Mountain Bike Trail Etiquette
1. Know your role – Fast climber? Get up front. Slow descender? Get in the back.
2. If A Rider Catches You…It DOESN’T Mean They Want YOU To Ride Faster – When it’s safe and convenient move to the side and let the rider by. In Addition, if you are consistently holding up the riders behind you while riding in a group, let them pass as soon as it is safely possible and remember to get in an appropriate order by your speed when you start next. It is not fun to have to dismount every time the person in front of you misses an obstacle on the trail. If you do miss a hill or obstacle move quickly out of the way if riders are approaching from behind to give them a chance to make it and then jump back in behind them when it’s clear. The next time you are riding that section be ready and see if you can successfully get through it!
3. Treat all Trail Users With Respect and Courtesy:
It’s a simple concept: if you offer respect, you are more likely to receive it.
Mountain bikers have worked hard to gain access to trails and in Issaquah we are fortunate to have many incredible trail networks close by. It wasn’t always this way and we could lose access if there are conflicts between users. Be friendly and expect to see other folks around every corner.
4. Yield Appropriately: On Multi-use trails bikers must yield to all other trail users. When approaching other trail users, slow down and let them know you’re coming with a friendly greeting. Politely tell them you would like to pass, wait for a safe location to do so, and let them know if there are more riders coming. When on 2-way trails you should be able to safely stop your bike if you encounter another trail user. When approaching a blind spot on the trail or an overgrown section with limited sight distance you may need to slow your speed in anticipation of another trail user being there. Bicyclists should yield to ALL other non-motorized trail users, unless the trail is clearly signed for bike-only travel. Bicyclists traveling downhill should yield to ones headed uphill. You don’t need to come to a complete stop as long as there is room for both of you, but you do have to give them room to ride their line That may mean you need to dismount and pull your bike off to the side. In general, strive to make each pass a safe and courteous one. In the case a hiker yields the trail, a “thank you” goes a long way. Although the hiker has yielded the trail, you should still slow down, almost to walking pace. Not only does this minimize the disturbance to the hiker who has yielded, it gives you time to extend that “thank you,” and maybe even follow it up with a “have a great hike!” When riding with a group, be aware of how many are behind you. As you pass a hiker, say “three more,” or “last one” or whatever the appropriate number is. It can be disturbing to step back out on the trail only to have 6 more bikes whiz by! When riding alone, a “just me” will suffice to let the other trail user know the trail is once again clear.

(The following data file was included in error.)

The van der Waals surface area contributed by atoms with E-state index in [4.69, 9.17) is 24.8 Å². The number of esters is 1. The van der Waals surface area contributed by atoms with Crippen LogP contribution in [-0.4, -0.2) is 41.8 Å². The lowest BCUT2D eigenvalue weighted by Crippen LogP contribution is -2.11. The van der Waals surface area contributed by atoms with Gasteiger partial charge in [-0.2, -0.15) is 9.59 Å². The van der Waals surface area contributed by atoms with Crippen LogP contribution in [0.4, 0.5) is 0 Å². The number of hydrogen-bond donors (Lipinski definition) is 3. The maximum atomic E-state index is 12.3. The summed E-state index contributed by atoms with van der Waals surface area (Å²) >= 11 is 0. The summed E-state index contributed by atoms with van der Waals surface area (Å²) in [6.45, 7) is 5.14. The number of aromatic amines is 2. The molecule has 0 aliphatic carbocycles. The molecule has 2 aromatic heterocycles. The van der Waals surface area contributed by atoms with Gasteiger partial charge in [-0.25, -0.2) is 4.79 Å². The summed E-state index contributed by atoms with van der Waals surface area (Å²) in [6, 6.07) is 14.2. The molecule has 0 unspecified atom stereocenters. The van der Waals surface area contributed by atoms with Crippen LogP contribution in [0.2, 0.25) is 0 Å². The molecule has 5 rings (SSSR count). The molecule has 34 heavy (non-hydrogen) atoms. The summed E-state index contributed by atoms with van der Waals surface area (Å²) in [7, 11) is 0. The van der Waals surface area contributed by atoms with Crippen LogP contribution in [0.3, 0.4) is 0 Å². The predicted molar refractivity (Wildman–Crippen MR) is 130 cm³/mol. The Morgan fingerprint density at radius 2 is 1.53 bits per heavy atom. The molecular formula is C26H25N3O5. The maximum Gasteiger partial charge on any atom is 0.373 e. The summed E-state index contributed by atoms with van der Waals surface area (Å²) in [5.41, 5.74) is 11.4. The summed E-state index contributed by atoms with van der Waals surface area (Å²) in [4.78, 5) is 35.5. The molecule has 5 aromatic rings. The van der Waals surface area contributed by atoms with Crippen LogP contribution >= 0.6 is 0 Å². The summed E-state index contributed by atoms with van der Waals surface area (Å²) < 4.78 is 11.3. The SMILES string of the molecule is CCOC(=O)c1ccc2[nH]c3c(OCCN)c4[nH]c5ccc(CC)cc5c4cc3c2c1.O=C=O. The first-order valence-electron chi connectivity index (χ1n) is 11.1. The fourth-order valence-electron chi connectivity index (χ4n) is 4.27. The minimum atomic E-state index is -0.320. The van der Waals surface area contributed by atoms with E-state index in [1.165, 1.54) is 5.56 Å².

5. Keep trails clear at all times when stopped: If you need to stop, move off to one side. Blocking the trail can be dangerous both for you and other users. We are often riding in large groups so it is even more critical to be aware of your surroundings and keep trails clear for other users. This is especially important when we are out enjoying the trails that are not bike specific where there are likely other trail users.